Woman of State
Date Published13 July 2017
Price£ 12.99

Woman of State

by Simon Berthon

It is 1991 and the Troubles are still ongoing in Northern Ireland. Maire Anne McCartney, an 18-year-old girl, is asked by her IRA boyfriend to help with the honey trap of a British Special Branch man.  She agrees to do so when he promises that there will be no violence – a promise that is not kept.


Maire Anne McCartney has everything to look forward to. She is a very bright girl who has done well at school and is now about to go up to Trinity College, Dublin, to take a law degree – a significant achievement by a girl from a Belfast working class background.

She is lying in Falls Park with her boyfriend Joseph when he suddenly asks her to help ‘the movement’. She is alarmed when he explains that he wants her to honey-trap a British Special Branch man so that he can be interrogated. He says that they need to find out precisely what he is doing in Belfast. He goes further and says that her brother Martin – an important member of their group – would agree with her getting involved.

Somewhat reluctantly she agrees to help, only to find that the promise of no violence is subsequently broken and the man is tortured and then murdered. Joseph and his companions are suspected but the police cannot prove their connection to the murder. However, they do find evidence in the flat, including her fingerprints and shoes, that points to Maire and she is arrested.

It becomes clear to her, however, that they cannot prove anything against her either, other than that she was in the room prior to the murder, and they are obliged to release her when she stubbornly refuses to cooperate. Her brother advises her to leave immediately for Dublin, get her degree and then leave Northern Ireland for good. This she does, vowing never again to make such a life-changing error, and determined to make the most of her second chance.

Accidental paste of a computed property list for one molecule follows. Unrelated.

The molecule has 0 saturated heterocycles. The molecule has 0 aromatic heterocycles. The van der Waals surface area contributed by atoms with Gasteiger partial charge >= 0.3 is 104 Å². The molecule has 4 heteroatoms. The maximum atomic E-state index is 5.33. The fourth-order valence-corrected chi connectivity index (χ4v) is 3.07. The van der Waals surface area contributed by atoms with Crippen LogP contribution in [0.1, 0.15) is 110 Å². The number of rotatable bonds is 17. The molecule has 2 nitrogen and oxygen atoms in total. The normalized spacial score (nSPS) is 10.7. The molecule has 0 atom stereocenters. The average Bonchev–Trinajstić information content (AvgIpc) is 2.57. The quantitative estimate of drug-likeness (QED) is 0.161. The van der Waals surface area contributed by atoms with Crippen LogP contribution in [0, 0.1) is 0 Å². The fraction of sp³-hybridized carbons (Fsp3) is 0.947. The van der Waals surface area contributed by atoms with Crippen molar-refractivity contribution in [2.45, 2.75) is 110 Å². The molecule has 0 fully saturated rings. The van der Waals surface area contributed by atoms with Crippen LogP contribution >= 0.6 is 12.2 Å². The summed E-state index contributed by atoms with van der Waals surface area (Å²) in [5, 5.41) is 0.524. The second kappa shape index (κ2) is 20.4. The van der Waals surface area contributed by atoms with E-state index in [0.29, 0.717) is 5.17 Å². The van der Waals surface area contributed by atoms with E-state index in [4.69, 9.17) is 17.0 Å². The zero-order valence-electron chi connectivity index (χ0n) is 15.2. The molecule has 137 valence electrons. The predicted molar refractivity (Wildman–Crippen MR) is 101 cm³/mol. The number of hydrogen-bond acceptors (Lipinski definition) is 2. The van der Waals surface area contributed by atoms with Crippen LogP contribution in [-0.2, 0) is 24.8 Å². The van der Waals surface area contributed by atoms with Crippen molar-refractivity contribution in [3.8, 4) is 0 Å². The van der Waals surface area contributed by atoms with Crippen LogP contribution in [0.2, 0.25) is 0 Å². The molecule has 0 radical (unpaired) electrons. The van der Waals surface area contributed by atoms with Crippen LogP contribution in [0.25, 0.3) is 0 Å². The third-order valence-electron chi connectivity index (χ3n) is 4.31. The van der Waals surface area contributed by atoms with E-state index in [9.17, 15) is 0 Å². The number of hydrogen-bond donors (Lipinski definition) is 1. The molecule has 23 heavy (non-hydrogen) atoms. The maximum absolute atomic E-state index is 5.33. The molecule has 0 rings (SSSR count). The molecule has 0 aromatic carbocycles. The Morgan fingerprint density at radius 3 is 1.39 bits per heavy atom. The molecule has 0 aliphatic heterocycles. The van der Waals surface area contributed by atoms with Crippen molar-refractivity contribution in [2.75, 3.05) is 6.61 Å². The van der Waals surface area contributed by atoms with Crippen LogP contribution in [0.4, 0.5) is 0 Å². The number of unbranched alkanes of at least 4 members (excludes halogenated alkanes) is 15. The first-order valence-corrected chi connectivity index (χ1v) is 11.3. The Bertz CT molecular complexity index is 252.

One day in the library she meets a young man name David Vallely who is doing research for a Master’s. She is attracted to him and the fact that he turns out to be English, with no connection to Ireland, serves only to increase the attraction. She no longer feels any loyalty to her home and sees him as a means of escape from it.  They become lovers and when he asks to meet her family she reluctantly agrees.

All goes well until Martin and Joseph arrive with two others from their Provo group.  Martin seizes the opportunity to tell her David is not what he appears to be. She immediately senses danger and insists that they leave secretly for Dublin in the middle of the night. Then, just as they appear to be taking up where they left off, David suddenly disappears without a word and Maire realises that their love affair is over.

If this seems like a straightforward narrative, it gives the wrong impression. The novel begins in 1991 and goes right up to what we assume is the present day, but it moves constantly in time. The result is that we are presented with situations that require incidents from earlier years to make them understood. This is quite an innovative approach and one that keeps the reader constantly on the alert, though it can at times be a little confusing in the latter parts of the novel as the author finds it more necessary to ‘tell’ rather than ‘show’. This, however, is a very minor criticism of a plot which always holds the reader’s attention.

The two main characters are Maire (who later becomes Anne-Marie) and Chief Inspector Jon Carne, a detective in the Belfast police. Maire, once a naïve 18-year-old, becomes a slightly cynical career politician who in the end finds herself unable to sustain her belief in the law and individual rights. Carne, who does hold to these beliefs cannot see how, as a policeman, he could fail to do so. Both are very well drawn and we find ourselves hoping that they can establish the relationship they both seem to desire.

The author naturally has a view on ‘the Troubles’ and comes to the conclusion that they were driven by an intense hatred of the British state where the murder of those who serve it becomes an end in itself. British politicians who take the easy, self-serving path are dismissed with the same degree of contempt. It would be wrong, however, to regard this book as merely an historical thriller. It also has the merit of being concerned with the inconsistencies of human behaviour.

Reviewed 14 October 2017 by Arnold Taylor